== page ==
We prosecuted a case like that about 25 years ago, and the case went to trial. The defense wanted to hint to the jury that it was some kind of dope deal gone bad, resulting in the home owner’s son shooting my client. There was no evidence of drugs being present, and we were able to prove that it was just two teenagers playing with a loaded gun. The defendant home owner’s son was showing the gun to our client and didn’t know how to handle the gun and didn’t realize it was loaded until it went off. We were able to our client a very nice jury verdict based on that negligence.
A common question we get all the time is “how long will it take to settle my case?” The easy answer is that it depends on how long you require medical treatment.
Illinois law provides that when you are injured by someone else’s negligence, you are entitled to full and fair compensation for the nature and extent of your injury. If you think about that, it becomes clear that a major factor in any compensation is the extent of your injury, which of course includes how long you require medical treatment.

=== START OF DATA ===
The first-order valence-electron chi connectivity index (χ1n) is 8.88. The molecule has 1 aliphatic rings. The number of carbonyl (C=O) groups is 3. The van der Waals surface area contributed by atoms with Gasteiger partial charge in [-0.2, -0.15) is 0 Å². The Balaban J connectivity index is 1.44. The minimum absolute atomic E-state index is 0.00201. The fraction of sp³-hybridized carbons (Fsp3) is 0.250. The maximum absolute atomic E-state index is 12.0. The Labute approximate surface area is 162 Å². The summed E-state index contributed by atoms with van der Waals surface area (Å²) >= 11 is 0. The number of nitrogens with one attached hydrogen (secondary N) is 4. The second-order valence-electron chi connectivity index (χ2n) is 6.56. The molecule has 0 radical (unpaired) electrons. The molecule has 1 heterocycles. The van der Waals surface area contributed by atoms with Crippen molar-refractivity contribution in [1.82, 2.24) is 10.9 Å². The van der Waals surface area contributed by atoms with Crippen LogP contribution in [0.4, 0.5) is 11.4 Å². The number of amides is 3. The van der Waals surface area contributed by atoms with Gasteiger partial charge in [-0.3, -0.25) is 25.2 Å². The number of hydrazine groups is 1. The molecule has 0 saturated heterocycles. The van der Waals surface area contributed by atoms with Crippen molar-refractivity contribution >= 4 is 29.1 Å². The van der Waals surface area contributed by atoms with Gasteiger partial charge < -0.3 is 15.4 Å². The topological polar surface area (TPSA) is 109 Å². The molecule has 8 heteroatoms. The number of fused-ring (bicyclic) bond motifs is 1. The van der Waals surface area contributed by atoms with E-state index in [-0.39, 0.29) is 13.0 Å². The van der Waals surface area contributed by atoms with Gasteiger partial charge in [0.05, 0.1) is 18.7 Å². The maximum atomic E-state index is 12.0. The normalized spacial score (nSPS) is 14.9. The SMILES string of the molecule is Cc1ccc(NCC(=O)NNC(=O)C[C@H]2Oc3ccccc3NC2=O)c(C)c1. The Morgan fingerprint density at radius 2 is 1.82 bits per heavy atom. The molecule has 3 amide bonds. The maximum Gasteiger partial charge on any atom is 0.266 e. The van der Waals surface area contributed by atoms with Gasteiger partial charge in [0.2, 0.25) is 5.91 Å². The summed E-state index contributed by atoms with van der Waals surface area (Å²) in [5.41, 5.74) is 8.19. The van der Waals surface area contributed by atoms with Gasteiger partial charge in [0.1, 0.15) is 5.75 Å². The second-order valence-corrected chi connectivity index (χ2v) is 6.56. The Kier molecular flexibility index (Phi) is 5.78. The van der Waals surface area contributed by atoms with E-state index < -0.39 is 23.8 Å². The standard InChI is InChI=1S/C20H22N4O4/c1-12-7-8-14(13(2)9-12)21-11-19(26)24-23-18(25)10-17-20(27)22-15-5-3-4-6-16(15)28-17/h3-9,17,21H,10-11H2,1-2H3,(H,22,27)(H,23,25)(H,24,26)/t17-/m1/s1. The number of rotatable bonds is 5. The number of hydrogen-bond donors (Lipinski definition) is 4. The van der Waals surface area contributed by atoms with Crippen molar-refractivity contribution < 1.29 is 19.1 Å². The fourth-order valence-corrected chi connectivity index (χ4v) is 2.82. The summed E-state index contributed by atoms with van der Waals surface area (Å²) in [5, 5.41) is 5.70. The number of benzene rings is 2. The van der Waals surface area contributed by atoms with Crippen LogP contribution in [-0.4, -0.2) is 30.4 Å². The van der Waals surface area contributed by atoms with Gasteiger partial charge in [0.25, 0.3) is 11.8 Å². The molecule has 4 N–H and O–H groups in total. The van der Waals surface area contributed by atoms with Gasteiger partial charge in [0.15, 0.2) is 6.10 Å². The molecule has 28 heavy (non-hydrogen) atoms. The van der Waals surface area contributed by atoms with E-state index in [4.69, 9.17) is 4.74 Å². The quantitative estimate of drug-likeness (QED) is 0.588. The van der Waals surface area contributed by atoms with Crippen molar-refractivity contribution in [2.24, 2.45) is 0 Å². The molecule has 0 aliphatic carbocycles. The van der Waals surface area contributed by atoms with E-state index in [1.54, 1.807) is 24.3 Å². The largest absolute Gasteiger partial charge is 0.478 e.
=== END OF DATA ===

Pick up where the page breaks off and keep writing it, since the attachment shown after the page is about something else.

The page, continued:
After all, an injury that lasts a month is generally smaller than an injury the lasts a year, which is smaller than an injury that lasts a lifetime. Injuries that result in permanent impairments require the greatest compensation. With permanent injuries, however, we don’t have to wait a lifetime to settle those cases since doctors routinely can make that decision at some point within a reasonable amount of time, and document the permanency of the injury in their records.
We recently settled the car accident case for a client in approximately 13 months of the date of the injury. He treated for his injuries for about 6 months and it took an additional 4 months for the bills to be paid by his health insurance. He asked me why it took so long to settle his case. I explained to him that we actually got the case settled very quickly, since we had to order the records from the medical providers, which can take 60 to 90 days, review them, and then send them to the insurance company. Insurance companies routinely want 30 to 60 days to review them before they call us with an offer. Then the offer is communicated to the client and, with the client’s input, we begin the negotiating process. Once the bills were paid we were able to settle the case within 3 months.